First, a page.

My Turn: Fund the front lines

For the Monitor
Published: 9/15/2021 7:00:59 AM

I am writing as a person in long-term recovery, as a father of a daughter who is in recovery, and as director of SOS Recovery Community Organization.

On Sept. 17 at 10 a.m., the NH Joint Legislative Fiscal Committee will meet and several GOP members along with one democrat are threatening to decimate the funding for prevention, treatment and recovery from substance use disorder and mental health in the State of New Hampshire.

This comes following a vote to table federal block grant funding from the Substance Abuse and Mental Health Services Administration (SAMHSA) in the amount of over $6 million. This supplements state funding and does not require matching state funds. It is federal money allocated to New Hampshire that they must vote to accept before the Executive Council can vote and approve it.

Sen. Bob Guida was quoted stating he needs proof that treatment works in this state. This shows a lack of basic understanding of the complex and underfunded system of prevention, treatment and recovery programs in this state.

Sen. Giuda, Senate President Chuck Morse, Sen. Gary Daniels, Rep. Jess Edwards, Rep. Karen Umberger and Rep. Peter Leishman are risking lives if this funding isn’t approved. All the funded prevention, treatment and recovery programs are required to meet strict guidelines for being evidence-based and for efficacy.

It seems these legislators lack understanding of the scope of what is funded under this grant if they reject this funding. Are they willing to abandon prevention programs for our kids? Does each of them understand that there are 20 peer-based recovery centers in this state that are improving outcomes of clinical treatment programs using evidence-based services funded by this grant?

There are numerous peer-reviewed studies showing residential and outpatient treatment programs, particularly using medication for opioid use disorder are working and funded under this block grant. Numerous studies have demonstrated efficacy and are easily accessible which would indicate either these legislators don’t care about people struggling with alcohol and substance use disorder and their families or they haven’t invested the time to educate themselves.

Why the hypocrisy that these same legislators vocally support, without any questioning of evidence, arrest and incarceration to lock people in cages for a health condition such as substance use disorder? Evidence has shown it does not work and these legislators support funding those programs.

Why are programs that do demonstrate efficacy and require evidence-based practices being questioned? In fact, the National Institute of Drug Abuse (NIDA) states, “According to research that tracks individuals in treatment over extended periods, most people who get into and remain in treatment stop using drugs, decrease their criminal activity, and improve their occupational, social, and psychological functioning.”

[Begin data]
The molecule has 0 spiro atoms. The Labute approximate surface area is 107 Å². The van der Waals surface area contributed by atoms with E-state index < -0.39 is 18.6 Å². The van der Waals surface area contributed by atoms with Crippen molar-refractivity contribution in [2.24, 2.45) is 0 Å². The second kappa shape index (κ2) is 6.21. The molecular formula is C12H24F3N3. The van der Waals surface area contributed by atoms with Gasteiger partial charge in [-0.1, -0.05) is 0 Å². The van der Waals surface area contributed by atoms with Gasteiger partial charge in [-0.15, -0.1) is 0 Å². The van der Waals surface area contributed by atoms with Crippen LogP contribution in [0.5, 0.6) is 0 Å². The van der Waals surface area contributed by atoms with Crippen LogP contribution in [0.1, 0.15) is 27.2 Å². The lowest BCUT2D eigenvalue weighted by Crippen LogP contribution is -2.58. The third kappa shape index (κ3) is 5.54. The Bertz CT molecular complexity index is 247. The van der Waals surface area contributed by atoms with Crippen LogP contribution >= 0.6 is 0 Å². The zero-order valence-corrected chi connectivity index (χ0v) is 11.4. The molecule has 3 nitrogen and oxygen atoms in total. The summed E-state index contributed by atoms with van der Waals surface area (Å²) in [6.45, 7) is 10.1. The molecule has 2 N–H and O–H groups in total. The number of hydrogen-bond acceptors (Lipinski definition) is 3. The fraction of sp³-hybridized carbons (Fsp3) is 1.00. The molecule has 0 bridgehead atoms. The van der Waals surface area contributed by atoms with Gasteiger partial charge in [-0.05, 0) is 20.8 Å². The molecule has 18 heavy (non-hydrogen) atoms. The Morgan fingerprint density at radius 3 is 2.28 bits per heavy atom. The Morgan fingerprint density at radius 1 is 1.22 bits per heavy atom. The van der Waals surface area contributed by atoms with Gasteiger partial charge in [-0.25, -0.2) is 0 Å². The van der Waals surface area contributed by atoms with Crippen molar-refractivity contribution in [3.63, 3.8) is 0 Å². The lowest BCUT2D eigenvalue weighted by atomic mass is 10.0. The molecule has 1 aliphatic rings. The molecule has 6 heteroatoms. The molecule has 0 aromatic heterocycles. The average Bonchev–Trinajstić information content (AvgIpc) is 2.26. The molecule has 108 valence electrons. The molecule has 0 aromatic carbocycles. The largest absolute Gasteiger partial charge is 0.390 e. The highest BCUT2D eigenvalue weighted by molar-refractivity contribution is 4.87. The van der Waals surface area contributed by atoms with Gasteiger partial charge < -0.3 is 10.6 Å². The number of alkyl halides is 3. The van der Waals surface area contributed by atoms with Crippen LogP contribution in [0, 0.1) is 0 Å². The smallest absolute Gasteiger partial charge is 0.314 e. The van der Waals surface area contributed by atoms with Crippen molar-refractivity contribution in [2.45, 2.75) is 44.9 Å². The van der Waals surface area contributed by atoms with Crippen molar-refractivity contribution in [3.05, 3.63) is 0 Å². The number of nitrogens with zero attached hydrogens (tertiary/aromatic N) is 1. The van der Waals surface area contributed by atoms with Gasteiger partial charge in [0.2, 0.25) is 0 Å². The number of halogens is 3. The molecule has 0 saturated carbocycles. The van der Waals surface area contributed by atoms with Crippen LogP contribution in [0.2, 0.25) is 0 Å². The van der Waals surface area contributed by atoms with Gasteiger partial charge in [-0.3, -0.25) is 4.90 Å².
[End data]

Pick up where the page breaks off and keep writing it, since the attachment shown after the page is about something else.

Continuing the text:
Furthermore, NIDA points out that recurrence rates after treatment are similar to those of diabetes, asthma and hypertension. Would they suggest we stop funding medical care for those conditions or are they simply discriminating against those with a substance use disorder and feel our families and loved ones are less important?

New Hampshire has seen decreases in overdose death rates due to the hard work of the agencies on the front lines that receive this funding. Evidence is being presented regularly to New Hampshire policymakers from prevention, treatment and peer-based recovery supports showing it is working with outcomes presented on a quarterly basis.

Why aren’t these legislators paying attention? Why hasn’t Gov. Chris Sununu spoken up publicly on the tabling of funding and used his influence to work with these legislators to make sure they approve this?

I call on these legislators to talk to those impacted, consider that nothing about us in the recovery community should be decided without us, and to listen to those on the front lines rather than make ambiguous claims that evidence of efficacy hasn’t been presented to them when it’s readily available.

We still have hundreds dying in this state annually from preventable overdose deaths as well as from alcohol and other drugs. New Hampshire is one of few states seeing reductions in those deaths while the country is seeing massive increases.

We have evidence of reduction of diseases such as HIV, Hepatitis and other serious medical illnesses as a result of this work that cannot be ignored as well. Failure to accept these funds will most definitely send us back more than five years in our hard work with limited resources and it will kill our loved ones.

We call on these legislators to stop playing politics with our lives and our friends’ and families’ lives. We call on each of you to let them know the harm they may bring to our state. We also call on Gov. Sununu to intervene and call on the leaders of his party on this joint fiscal committee to stand by the work he’s done and the words he has spoken supporting the funding of these programs.

(John Burns is director of SOS Recovery Community Organization with peer-based recovery centers in Rochester, Dover and Hampton.)




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